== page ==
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Carlos Ortega, "Anarchism, Nudism, Naturism"
"Anarchism, Nudism, Naturism"
The Naturist athenaeum, ‘Ecléctico’, in Barcelona, was the base from which the activities of the group were launched. First ‘Etica’ and then ‘Iniciales’, which began in 1929, were the publications of the group, which lasted until the Spanish Civil War.
We must be aware that the naturist ideas expressed in them matched the desires that the libertarian youth had of breaking up with the conventions of the bourgeoisie of the time.That is what a young worker explained in a letter to ‘Iniciales’ He writes it under the odd pseudonym of ‘silvestre del campo’, (wild man in the country).
“I find great pleasure in being naked in the woods, bathed in light and air, two natural elements we cannot do without. By shunning the humble garment of an exploited person, (garments which, in my opinion, are the result of all the laws devised to make our lives bitter), we feel there no others left but just the natural laws. Clothes mean slavery for some and tyranny for others. Only the naked man who rebels against all norms, stands for anarchism, devoid of the prejudices of outfit imposed by our money-oriented society.”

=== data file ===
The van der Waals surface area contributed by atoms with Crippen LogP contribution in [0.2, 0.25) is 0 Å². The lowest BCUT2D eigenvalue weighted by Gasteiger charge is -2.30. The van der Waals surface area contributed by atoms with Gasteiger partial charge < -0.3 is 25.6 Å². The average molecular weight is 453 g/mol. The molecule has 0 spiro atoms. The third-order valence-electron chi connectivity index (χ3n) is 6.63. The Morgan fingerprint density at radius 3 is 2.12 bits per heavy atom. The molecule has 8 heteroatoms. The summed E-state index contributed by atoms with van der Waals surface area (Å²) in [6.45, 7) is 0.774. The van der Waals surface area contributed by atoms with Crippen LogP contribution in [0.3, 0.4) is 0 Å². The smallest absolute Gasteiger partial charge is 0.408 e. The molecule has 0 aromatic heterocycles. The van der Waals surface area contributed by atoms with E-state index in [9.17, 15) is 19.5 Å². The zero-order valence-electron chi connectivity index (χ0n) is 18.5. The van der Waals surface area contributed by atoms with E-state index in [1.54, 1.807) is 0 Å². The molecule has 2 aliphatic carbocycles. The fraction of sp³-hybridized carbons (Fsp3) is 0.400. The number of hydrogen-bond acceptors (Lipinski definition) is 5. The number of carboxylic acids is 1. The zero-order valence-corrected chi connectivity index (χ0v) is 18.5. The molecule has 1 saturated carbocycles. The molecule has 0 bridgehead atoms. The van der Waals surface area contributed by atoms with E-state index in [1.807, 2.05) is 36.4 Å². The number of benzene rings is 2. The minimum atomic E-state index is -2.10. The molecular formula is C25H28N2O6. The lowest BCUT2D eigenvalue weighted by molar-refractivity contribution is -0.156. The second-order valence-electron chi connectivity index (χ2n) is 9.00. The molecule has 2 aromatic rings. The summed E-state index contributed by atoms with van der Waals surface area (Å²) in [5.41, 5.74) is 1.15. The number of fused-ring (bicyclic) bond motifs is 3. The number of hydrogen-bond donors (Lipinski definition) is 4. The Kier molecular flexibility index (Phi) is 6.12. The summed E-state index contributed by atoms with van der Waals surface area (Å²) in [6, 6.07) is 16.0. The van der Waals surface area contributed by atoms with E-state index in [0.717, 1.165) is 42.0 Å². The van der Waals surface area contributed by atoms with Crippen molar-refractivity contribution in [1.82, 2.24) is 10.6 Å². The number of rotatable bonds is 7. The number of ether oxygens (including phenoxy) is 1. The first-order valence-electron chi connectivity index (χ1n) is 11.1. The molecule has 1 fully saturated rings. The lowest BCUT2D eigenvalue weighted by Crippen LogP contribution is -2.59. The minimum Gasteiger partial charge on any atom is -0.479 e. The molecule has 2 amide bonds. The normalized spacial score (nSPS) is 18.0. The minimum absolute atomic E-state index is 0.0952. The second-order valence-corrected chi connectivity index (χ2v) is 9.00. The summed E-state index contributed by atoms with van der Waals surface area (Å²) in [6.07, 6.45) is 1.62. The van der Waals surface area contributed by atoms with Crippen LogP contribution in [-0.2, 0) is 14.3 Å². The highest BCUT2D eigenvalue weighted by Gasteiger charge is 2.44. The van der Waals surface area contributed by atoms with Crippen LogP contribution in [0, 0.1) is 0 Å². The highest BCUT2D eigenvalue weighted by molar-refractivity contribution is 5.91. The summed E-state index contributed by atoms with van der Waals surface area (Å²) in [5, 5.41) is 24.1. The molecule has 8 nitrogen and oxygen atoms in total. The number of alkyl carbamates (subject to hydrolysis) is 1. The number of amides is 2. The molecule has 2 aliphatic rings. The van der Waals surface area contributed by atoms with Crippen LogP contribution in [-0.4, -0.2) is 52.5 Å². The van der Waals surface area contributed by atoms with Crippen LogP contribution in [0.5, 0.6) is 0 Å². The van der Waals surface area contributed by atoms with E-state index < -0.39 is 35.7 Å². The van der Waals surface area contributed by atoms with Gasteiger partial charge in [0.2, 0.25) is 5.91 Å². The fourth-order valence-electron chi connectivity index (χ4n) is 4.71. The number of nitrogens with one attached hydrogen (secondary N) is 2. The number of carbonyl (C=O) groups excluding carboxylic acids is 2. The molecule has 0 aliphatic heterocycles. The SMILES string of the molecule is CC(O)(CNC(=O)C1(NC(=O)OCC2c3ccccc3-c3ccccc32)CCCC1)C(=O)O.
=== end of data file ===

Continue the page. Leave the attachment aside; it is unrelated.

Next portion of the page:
The relation between Anarchism and Naturism gives way to the Naturist Federation, in July 1928, and to the lV Spanish Naturist Congress, in September 1929, both supported by the Libertarian Movement. However, in the short term, the Naturist and Libertarian movements grew apart in their conceptions of everyday life. The Naturist movement felt closer to the Libertarian individualism of some French theoreticians such as Henri Ner than to the revolutionary goals proposed by some Anarchist organisations such as the FAI, (Federación Anarquista Ibérica). During the Republican period that split led to both orientations growing further and further apart.